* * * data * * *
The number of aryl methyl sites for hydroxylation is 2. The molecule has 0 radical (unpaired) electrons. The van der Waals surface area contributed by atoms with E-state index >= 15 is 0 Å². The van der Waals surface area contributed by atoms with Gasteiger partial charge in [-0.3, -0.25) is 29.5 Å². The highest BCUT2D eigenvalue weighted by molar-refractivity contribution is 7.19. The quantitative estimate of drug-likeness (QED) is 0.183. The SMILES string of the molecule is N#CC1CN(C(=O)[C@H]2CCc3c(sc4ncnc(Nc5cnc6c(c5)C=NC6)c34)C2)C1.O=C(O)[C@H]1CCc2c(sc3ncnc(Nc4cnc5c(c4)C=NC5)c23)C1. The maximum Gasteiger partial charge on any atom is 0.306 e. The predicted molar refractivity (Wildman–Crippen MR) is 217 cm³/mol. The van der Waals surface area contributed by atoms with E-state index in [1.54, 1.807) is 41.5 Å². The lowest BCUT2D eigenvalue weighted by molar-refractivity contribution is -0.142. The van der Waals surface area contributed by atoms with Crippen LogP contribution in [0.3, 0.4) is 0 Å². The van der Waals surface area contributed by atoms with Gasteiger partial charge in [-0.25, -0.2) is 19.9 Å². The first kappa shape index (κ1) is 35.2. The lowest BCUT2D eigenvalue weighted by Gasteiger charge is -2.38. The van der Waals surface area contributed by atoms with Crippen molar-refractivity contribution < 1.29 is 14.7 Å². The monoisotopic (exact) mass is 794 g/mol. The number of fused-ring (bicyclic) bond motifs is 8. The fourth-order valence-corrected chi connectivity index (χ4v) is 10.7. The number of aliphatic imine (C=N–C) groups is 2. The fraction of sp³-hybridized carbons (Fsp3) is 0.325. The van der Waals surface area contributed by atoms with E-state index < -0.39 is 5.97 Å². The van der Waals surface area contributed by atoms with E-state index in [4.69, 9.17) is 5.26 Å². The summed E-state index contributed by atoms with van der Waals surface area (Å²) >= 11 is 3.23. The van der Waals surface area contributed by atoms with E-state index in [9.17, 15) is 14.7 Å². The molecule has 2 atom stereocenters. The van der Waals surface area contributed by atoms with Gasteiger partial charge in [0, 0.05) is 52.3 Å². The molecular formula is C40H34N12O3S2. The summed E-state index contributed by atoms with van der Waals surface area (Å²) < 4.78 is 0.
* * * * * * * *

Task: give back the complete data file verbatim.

The number of aryl methyl sites for hydroxylation is 2. The molecule has 0 radical (unpaired) electrons. The van der Waals surface area contributed by atoms with E-state index >= 15 is 0 Å². The van der Waals surface area contributed by atoms with Gasteiger partial charge in [-0.3, -0.25) is 29.5 Å². The highest BCUT2D eigenvalue weighted by molar-refractivity contribution is 7.19. The quantitative estimate of drug-likeness (QED) is 0.183. The SMILES string of the molecule is N#CC1CN(C(=O)[C@H]2CCc3c(sc4ncnc(Nc5cnc6c(c5)C=NC6)c34)C2)C1.O=C(O)[C@H]1CCc2c(sc3ncnc(Nc4cnc5c(c4)C=NC5)c23)C1. The maximum Gasteiger partial charge on any atom is 0.306 e. The predicted molar refractivity (Wildman–Crippen MR) is 217 cm³/mol. The van der Waals surface area contributed by atoms with E-state index in [1.54, 1.807) is 41.5 Å². The lowest BCUT2D eigenvalue weighted by molar-refractivity contribution is -0.142. The van der Waals surface area contributed by atoms with Crippen LogP contribution in [0.3, 0.4) is 0 Å². The van der Waals surface area contributed by atoms with Gasteiger partial charge in [-0.25, -0.2) is 19.9 Å². The first kappa shape index (κ1) is 35.2. The lowest BCUT2D eigenvalue weighted by Gasteiger charge is -2.38. The van der Waals surface area contributed by atoms with Crippen molar-refractivity contribution < 1.29 is 14.7 Å². The monoisotopic (exact) mass is 794 g/mol. The number of fused-ring (bicyclic) bond motifs is 8. The fourth-order valence-corrected chi connectivity index (χ4v) is 10.7. The number of aliphatic imine (C=N–C) groups is 2. The fraction of sp³-hybridized carbons (Fsp3) is 0.325. The van der Waals surface area contributed by atoms with E-state index < -0.39 is 5.97 Å². The van der Waals surface area contributed by atoms with E-state index in [4.69, 9.17) is 5.26 Å². The summed E-state index contributed by atoms with van der Waals surface area (Å²) >= 11 is 3.23. The van der Waals surface area contributed by atoms with E-state index in [9.17, 15) is 14.7 Å². The molecule has 2 atom stereocenters. The van der Waals surface area contributed by atoms with Gasteiger partial charge in [0, 0.05) is 52.3 Å². The molecular formula is C40H34N12O3S2. The summed E-state index contributed by atoms with van der Waals surface area (Å²) < 4.78 is 0.